Situational Questions

Situation based questions at interviews are qualitative questions. Each interview is a comparative event. In some cases applicants will give very different answers to situations. It's a very effective interview technique.

Depending on the job or the employer's needs, situation-based questions can contain a variety of elements, and be looking for several different things in their answers. Some questions involve things like decisions and leadership, defending a viewpoint, or dealing with a rejection situation.


How do you deal with conflicting information from subordinates?

You identify the points of conflict, and establish for yourself which information is correct. You then take whatever action required regarding the source of the incorrect information.

You're trying to get a new policy established, and things keep going wrong. People don't do things properly, and the wrong information is being given to customers. What do you do?

This is a training issue. If necessary, you hold training sessions, but you ensure that the policy is being put into practice, and that your staff are giving correct information, by direct supervision if necessary. You can also consider remedial action regarding staff who obviously aren't performing.

A client has a complaint, and has had a serious dispute with one of your staff. How do you clear up the mess?

You separate the parties, get the client's complaint first. Give the client some quiet space, while you find out what happened with the staff member. (Don't pass judgment on anyone at this point) Then, negotiate with the client, and solve the problem. If the staff member was in the wrong, say so. Bear in mind the staff member shouldn't have had a dispute with the client in the first place, that matter will have to be addressed.

You're sure the instructions you've received from management are a mistake, not in the company's best interests. What do you do to warn management of the your concerns, and how do you deal with your instructions, until you can get them modified?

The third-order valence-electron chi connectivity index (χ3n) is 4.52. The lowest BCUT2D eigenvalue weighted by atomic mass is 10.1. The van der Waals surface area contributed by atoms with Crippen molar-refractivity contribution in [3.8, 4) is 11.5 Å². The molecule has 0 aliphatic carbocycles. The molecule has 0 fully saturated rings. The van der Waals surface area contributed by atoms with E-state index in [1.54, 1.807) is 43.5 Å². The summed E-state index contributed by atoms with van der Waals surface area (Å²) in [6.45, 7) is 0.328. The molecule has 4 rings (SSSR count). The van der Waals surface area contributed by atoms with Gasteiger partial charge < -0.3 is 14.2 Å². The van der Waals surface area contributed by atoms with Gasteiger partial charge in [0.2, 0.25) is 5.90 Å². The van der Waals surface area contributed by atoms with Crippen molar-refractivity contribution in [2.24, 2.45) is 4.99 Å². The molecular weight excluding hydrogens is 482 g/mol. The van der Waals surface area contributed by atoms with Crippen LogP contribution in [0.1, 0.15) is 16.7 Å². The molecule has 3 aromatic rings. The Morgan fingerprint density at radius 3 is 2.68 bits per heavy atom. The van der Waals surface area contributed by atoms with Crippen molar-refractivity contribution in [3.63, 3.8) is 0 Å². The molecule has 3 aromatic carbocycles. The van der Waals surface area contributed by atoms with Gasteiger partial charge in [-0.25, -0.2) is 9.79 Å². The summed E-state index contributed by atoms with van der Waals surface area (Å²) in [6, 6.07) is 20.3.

You contact your immediate manager, and inform that person of your concerns, with whatever information you have to best support your case. Otherwise, you're obliged to carry out your instructions, and should do so.

Two of your staff are having some sort of office war. They're always complaining about each other, and you're getting a lot of nasty rumors from friends of one person against the other and vice versa. What are you going to do about it?

You make it clear to both of them that there isn't going to be a problem, as far as their work is concerned. They're not paid to like each other, but they are paid to do their work together. Make it clear that anything interfering with the work will not be tolerated. If there are any further issues, penalize both parties, because they didn't get the message.

Your supervisor has told you to drop everything, and concentrate on something you don't think is important, or even necessary. Do you put up with it, or try to get your more important work done, and deal with this matter afterwards?

This is an instruction, like it or not. It's best to deal with the matter immediately, get it finished, and try to minimize disruption to the more important things. Even in theory, and even if you're right, you're making a mistake by re-prioritizing management's instructions.

You're getting distracted by extra work and meetings, and it's generating a backlog of work for you. How do you cope with it?

You may not be able to avoid these things, so it's safest to establish a separate chain of processes for dealing with your normal work, where you can make time and space to ensure that work is done. You can either delegate, or ask to have delegated, some of the work, but it has to be kept moving. Backlogs are destructive, and should be prevented at all costs.

You get two difficult clients at the same time, both demanding your attention. What do you do?

You get briefings from both clients. You set times for dealing with their matters, then you prioritize one or the other. You make sure that each client is attended to as quickly as possible, and reschedule other work as required.

Your database crashes, and you have to work on some sort of improvised system for receipts, while also collecting the data. What do you do?

You set up a paper receipt system and get your data into a paper form which can be easily used for data entry when the system comes back online. You take copies of all paper issued and received. You create a reference system for each document, preferably numerical, associating each receipt with its related document.